By Yasmeen Golzar, MD
At the March for Life on January 24, “pro-life” supporters will undoubtedly celebrate the strides that have been made by the Trump administration on behalf of their anti-abortion cause.
However, if the movement is truly driven by the value of respecting the dignity of and preserving human life, they should reconsider Donald Trump as their champion. Trump’s anti-immigrant rhetoric and policies are endangering the health of Latinos in the United States, affecting the lives of families and children, particularly the unborn.
When it comes unborn lives, words can do serious harm. Pregnancy is a time when women are particularly vulnerable to psychosocial stress, and epidemiologists have long used birth outcomes to understand the effect of acute stressors on a specific population. An increase in preterm births, the most common cause of infant morbidity and mortality worldwide, have been seen after certain devastating natural disasters and traumatic wars, and according to a study published last year, after the 2016 U.S. Presidential election.
The study published in JAMA Open Network looked at the birth outcomes of Latina women in the U.S. in the nine months following the elections, inarguably a time of heightened anti-immigrant rhetoric, and found that there was a significant increase —an excess of nearly 1000 births— in the number of premature babies that were born to them. Just as Trump’s words painted large swaths of Latinos in the same color, often conflating ethnicity and illegality, the health effects were seen across ethnic lines as well. Latina women were affected as a whole, including U.S. citizen, legal residents, and undocumented immigrants.
As a cardiologist caring for a mostly underserved population at a large public hospital in Chicago, I came upon this stunning study as I was researching whether there was a link between worsening of cardiac conditions I was seeing in my vulnerable Latino patients, and the stress they have been exposed to from anti-immigrant sentiment that has become prominent as part of the immigration discourse. Fear of deportation or worrying about the safety and security of loved ones is a common narrative preceding serious bouts of cardiac illness in many of my patients. Emerging data suggests that these health effects are likely being seen throughout the country.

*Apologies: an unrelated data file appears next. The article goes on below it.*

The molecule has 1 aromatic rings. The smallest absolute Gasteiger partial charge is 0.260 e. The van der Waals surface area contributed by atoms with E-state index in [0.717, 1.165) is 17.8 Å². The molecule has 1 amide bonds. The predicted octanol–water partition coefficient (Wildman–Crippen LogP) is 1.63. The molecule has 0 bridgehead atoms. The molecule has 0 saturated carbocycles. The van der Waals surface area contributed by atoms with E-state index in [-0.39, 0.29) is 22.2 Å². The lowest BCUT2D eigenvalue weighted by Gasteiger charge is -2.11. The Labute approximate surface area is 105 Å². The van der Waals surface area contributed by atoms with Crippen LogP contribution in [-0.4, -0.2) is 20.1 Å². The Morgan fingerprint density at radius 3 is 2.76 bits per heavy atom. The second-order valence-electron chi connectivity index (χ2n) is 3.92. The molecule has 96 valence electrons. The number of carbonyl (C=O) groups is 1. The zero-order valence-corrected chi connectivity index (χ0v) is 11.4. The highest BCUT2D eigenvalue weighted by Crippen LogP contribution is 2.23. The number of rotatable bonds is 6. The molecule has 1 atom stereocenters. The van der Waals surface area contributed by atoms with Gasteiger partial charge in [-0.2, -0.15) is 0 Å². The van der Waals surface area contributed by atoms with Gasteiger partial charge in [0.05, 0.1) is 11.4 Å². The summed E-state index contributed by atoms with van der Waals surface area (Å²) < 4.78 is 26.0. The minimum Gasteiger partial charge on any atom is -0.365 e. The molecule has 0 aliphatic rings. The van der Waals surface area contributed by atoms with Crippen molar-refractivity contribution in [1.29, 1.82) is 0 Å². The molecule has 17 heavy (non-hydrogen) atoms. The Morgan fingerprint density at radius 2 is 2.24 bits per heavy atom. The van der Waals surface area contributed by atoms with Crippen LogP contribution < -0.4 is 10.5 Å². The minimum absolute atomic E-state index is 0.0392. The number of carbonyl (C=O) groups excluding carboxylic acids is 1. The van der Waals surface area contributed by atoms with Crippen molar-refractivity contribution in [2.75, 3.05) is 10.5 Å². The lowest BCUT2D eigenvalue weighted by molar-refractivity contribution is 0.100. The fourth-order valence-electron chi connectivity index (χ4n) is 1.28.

According to a Pew Research poll, 55% of Latinos are worried that they or a loved one could be deported, a fear that is associated with increased depression and anxiety and poorer self-rated physical and mental health. This is no surprise since it is well established that chronic stress can exacerbate pre-existing health conditions, and prolonged exposure to circulating stress hormones can put individuals at higher risk of developing potentially fatal conditions such as heart attacks and stroke.
Even when they are sick, Latinos who feel targeted by ant-immigrant rhetoric and policies are reluctant to access healthcare services, potentially leading easily treated ailments to worsen into more complicated conditions. Health systems and clinics throughout the U.S. have reported significantly increased no-show rates and appointment cancellations for their immigrant patient population since the 2016 presidential elections. This trend has particular ramifications to fetal health and birth outcomes since vulnerable Latina women are less likely to access prenatal care. A large study of nearly 25,000 births in Texas found that when anti-immigrant rhetoric was heightened during the 2016 presidential campaign, pregnant Latina women sought prenatal care later and less often. This trend should be of particular concern to “pro-life” supporters since it is well established that lack of prenatal care adversely affects fetal health and birth outcomes.